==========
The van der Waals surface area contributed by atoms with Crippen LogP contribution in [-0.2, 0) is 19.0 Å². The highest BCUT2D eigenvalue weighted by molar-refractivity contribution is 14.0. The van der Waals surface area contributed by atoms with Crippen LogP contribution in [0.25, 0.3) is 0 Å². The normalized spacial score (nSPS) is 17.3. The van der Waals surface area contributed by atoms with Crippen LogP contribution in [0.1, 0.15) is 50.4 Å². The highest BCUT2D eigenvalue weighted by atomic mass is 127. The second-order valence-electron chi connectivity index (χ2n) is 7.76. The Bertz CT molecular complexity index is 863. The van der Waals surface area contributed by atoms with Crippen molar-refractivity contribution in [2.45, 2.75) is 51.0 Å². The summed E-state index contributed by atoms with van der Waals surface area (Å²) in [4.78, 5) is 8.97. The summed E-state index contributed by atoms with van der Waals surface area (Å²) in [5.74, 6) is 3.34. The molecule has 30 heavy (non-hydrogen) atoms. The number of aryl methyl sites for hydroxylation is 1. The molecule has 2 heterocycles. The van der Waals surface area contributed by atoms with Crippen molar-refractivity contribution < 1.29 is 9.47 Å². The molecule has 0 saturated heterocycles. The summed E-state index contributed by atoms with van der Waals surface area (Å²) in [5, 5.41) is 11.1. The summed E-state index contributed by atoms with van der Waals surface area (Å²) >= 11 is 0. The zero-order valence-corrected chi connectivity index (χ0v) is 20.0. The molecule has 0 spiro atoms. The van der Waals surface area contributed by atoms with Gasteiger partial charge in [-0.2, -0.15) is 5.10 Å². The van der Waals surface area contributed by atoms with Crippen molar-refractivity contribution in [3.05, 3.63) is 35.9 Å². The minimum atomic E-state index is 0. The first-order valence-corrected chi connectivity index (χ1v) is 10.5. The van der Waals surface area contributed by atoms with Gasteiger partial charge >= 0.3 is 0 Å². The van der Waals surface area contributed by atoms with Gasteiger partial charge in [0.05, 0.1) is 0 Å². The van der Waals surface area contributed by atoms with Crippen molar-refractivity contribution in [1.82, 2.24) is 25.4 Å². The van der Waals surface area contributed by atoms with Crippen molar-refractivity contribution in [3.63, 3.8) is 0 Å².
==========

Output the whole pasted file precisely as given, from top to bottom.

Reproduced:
The van der Waals surface area contributed by atoms with Crippen LogP contribution in [-0.2, 0) is 19.0 Å². The highest BCUT2D eigenvalue weighted by molar-refractivity contribution is 14.0. The van der Waals surface area contributed by atoms with Crippen LogP contribution in [0.25, 0.3) is 0 Å². The normalized spacial score (nSPS) is 17.3. The van der Waals surface area contributed by atoms with Crippen LogP contribution in [0.1, 0.15) is 50.4 Å². The highest BCUT2D eigenvalue weighted by atomic mass is 127. The second-order valence-electron chi connectivity index (χ2n) is 7.76. The Bertz CT molecular complexity index is 863. The van der Waals surface area contributed by atoms with Crippen molar-refractivity contribution in [2.45, 2.75) is 51.0 Å². The summed E-state index contributed by atoms with van der Waals surface area (Å²) in [4.78, 5) is 8.97. The summed E-state index contributed by atoms with van der Waals surface area (Å²) in [5.74, 6) is 3.34. The molecule has 30 heavy (non-hydrogen) atoms. The number of aryl methyl sites for hydroxylation is 1. The molecule has 2 heterocycles. The van der Waals surface area contributed by atoms with Crippen molar-refractivity contribution < 1.29 is 9.47 Å². The molecule has 0 saturated heterocycles. The summed E-state index contributed by atoms with van der Waals surface area (Å²) in [5, 5.41) is 11.1. The summed E-state index contributed by atoms with van der Waals surface area (Å²) >= 11 is 0. The zero-order valence-corrected chi connectivity index (χ0v) is 20.0. The molecule has 0 spiro atoms. The van der Waals surface area contributed by atoms with Gasteiger partial charge in [-0.2, -0.15) is 5.10 Å². The van der Waals surface area contributed by atoms with Crippen molar-refractivity contribution in [3.05, 3.63) is 35.9 Å². The minimum atomic E-state index is 0. The first-order valence-corrected chi connectivity index (χ1v) is 10.5. The van der Waals surface area contributed by atoms with Gasteiger partial charge >= 0.3 is 0 Å². The van der Waals surface area contributed by atoms with Gasteiger partial charge in [0.05, 0.1) is 0 Å². The van der Waals surface area contributed by atoms with Crippen molar-refractivity contribution in [1.82, 2.24) is 25.4 Å². The van der Waals surface area contributed by atoms with Crippen molar-refractivity contribution in [3.63, 3.8) is 0 Å².